“The people have a right to clean air, pure water and to the preservation of natural, scenic, historic and aesthetic values of the environment. Pennsylvania’s public natural resources are the common property of all the people including generations yet to come. As trustee of these resources, the Commonwealth shall conserve and maintain them for the benefit of all the people.”

The powerful amendment declares that:

  1. Clean air and pure water are basic human rights;
  2. The environment belongs to our children’s children;
  3. That the Commonwealth and all of it agents including local and county government are the trustee;
  4. Decisions at all levels should benefit all people including those yet to come.

(It has been my fondest hope that this language could be added to the U. S. Constitution. Similar language has been included in many recent constitutions adopted by various nations around the world.)

During the 1970s, the Pennsylvania General Assembly enacted more than thirty major statutes addressing pollution and natural resource protection. Underpinning this wonderfully written environmental bill of rights is a set of laws addressing major concerns from mining law to recycling. While working for the General Assembly’s Joint Conservation Committee during these exciting times, I was often reminded that laws are stopgap measures setting the minimums for environmental practice. We would never restore our environment until an environmental ethic is a driving factor in all public and private decision-making.

There has been a sea change in leadership over the decades and new corporate executives are largely committed to complying with the law and many seize opportunities to go beyond compliance. The US Airways Chairman Stephen M. Wolf for example, takes every change he can to write about global environmental concerns like depletion of marine fish stocks and overpopulation of the poorest nations. He personally cares about the environment and it shows in his thoughtful writing.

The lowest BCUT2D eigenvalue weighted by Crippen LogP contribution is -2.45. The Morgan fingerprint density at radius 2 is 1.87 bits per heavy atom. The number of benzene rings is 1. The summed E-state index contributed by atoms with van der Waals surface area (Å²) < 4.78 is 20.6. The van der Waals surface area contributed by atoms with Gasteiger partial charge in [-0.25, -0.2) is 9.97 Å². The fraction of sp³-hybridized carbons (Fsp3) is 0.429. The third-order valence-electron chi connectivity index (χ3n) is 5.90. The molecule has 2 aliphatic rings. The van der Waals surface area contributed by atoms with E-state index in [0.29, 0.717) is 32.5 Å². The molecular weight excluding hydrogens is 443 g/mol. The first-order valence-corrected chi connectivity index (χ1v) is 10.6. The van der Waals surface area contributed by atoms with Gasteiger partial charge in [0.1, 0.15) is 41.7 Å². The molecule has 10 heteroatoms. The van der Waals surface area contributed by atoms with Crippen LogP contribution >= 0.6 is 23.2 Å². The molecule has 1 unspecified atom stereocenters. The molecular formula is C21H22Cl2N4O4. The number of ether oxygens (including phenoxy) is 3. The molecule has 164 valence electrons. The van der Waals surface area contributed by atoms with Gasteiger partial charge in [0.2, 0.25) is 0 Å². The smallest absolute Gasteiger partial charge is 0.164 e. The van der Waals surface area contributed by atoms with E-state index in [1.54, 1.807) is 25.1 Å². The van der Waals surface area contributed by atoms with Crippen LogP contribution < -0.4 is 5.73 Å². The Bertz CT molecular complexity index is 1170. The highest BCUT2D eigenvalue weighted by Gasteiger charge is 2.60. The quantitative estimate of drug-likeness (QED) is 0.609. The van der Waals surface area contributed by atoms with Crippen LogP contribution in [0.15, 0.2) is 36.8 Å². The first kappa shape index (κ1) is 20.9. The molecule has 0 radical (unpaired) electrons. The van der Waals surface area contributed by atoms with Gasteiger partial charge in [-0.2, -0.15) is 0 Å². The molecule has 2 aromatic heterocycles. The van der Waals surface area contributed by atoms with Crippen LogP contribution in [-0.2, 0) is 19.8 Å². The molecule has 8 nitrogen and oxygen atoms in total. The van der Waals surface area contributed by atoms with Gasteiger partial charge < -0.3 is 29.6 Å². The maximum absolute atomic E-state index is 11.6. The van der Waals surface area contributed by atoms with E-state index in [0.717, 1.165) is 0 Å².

The sheer number of Pennsylvania companies that now strive for environmental excellence impresses me. They have discovered the rewards of doing good for the environment while doing well as a company. Gov. Tom Ridge’s administration under Jim Sief’s leadership has done an excellent job of celebrating corporate leadership for the environment in their annual recognition events. The scores of projects recognized are truly impressive.

Law enforcement is as important as ever, but we have rediscovered that the old fashion carrot still works too. Our long-term success will be found in integrating economic, ecologic and societal values into every decision and undertaking as a matter of personal responsibility.

I think it is important to take a moment to pause and reflect from time to time. Earth Day is one of those important moments. Celebrate our shared progress, educate your children about our regional history and help them to understand our current challenges threats. Better yet, get outdoors with your family and friends and reconnect with the places that you love so much. After all, we tend to save the places we care about.